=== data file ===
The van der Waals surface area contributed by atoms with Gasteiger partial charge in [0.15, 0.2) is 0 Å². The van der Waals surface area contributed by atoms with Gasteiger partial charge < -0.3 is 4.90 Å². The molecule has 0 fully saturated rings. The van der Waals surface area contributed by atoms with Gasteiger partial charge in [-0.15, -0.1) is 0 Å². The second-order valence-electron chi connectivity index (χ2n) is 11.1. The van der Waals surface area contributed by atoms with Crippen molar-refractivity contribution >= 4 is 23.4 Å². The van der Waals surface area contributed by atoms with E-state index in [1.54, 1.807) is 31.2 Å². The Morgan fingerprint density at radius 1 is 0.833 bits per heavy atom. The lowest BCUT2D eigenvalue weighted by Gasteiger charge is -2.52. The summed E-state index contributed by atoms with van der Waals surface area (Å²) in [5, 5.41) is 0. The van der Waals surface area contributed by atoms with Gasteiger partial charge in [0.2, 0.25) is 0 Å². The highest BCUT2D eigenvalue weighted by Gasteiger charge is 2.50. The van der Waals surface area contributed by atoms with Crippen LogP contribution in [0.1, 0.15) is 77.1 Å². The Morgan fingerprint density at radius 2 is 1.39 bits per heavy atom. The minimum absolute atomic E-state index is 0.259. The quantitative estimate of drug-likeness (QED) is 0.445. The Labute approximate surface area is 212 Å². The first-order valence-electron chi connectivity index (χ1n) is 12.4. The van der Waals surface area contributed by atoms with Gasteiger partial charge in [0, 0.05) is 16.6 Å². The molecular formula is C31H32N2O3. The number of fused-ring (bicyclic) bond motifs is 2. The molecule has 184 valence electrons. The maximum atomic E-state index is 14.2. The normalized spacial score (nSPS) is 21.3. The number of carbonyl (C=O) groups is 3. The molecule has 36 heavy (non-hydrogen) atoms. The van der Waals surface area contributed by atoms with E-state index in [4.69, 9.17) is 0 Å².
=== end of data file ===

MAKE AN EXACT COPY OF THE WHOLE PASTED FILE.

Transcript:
The van der Waals surface area contributed by atoms with Gasteiger partial charge in [0.15, 0.2) is 0 Å². The van der Waals surface area contributed by atoms with Gasteiger partial charge < -0.3 is 4.90 Å². The molecule has 0 fully saturated rings. The van der Waals surface area contributed by atoms with Gasteiger partial charge in [-0.15, -0.1) is 0 Å². The second-order valence-electron chi connectivity index (χ2n) is 11.1. The van der Waals surface area contributed by atoms with Crippen molar-refractivity contribution >= 4 is 23.4 Å². The van der Waals surface area contributed by atoms with E-state index in [1.54, 1.807) is 31.2 Å². The Morgan fingerprint density at radius 1 is 0.833 bits per heavy atom. The lowest BCUT2D eigenvalue weighted by Gasteiger charge is -2.52. The summed E-state index contributed by atoms with van der Waals surface area (Å²) in [5, 5.41) is 0. The van der Waals surface area contributed by atoms with Gasteiger partial charge in [0.2, 0.25) is 0 Å². The highest BCUT2D eigenvalue weighted by Gasteiger charge is 2.50. The van der Waals surface area contributed by atoms with Crippen LogP contribution in [0.1, 0.15) is 77.1 Å². The Morgan fingerprint density at radius 2 is 1.39 bits per heavy atom. The minimum absolute atomic E-state index is 0.259. The quantitative estimate of drug-likeness (QED) is 0.445. The Labute approximate surface area is 212 Å². The first-order valence-electron chi connectivity index (χ1n) is 12.4. The van der Waals surface area contributed by atoms with Gasteiger partial charge in [0, 0.05) is 16.6 Å². The molecular formula is C31H32N2O3. The number of fused-ring (bicyclic) bond motifs is 2. The molecule has 184 valence electrons. The maximum atomic E-state index is 14.2. The normalized spacial score (nSPS) is 21.3. The number of carbonyl (C=O) groups is 3. The molecule has 36 heavy (non-hydrogen) atoms. The van der Waals surface area contributed by atoms with E-state index in [4.69, 9.17) is 0 Å².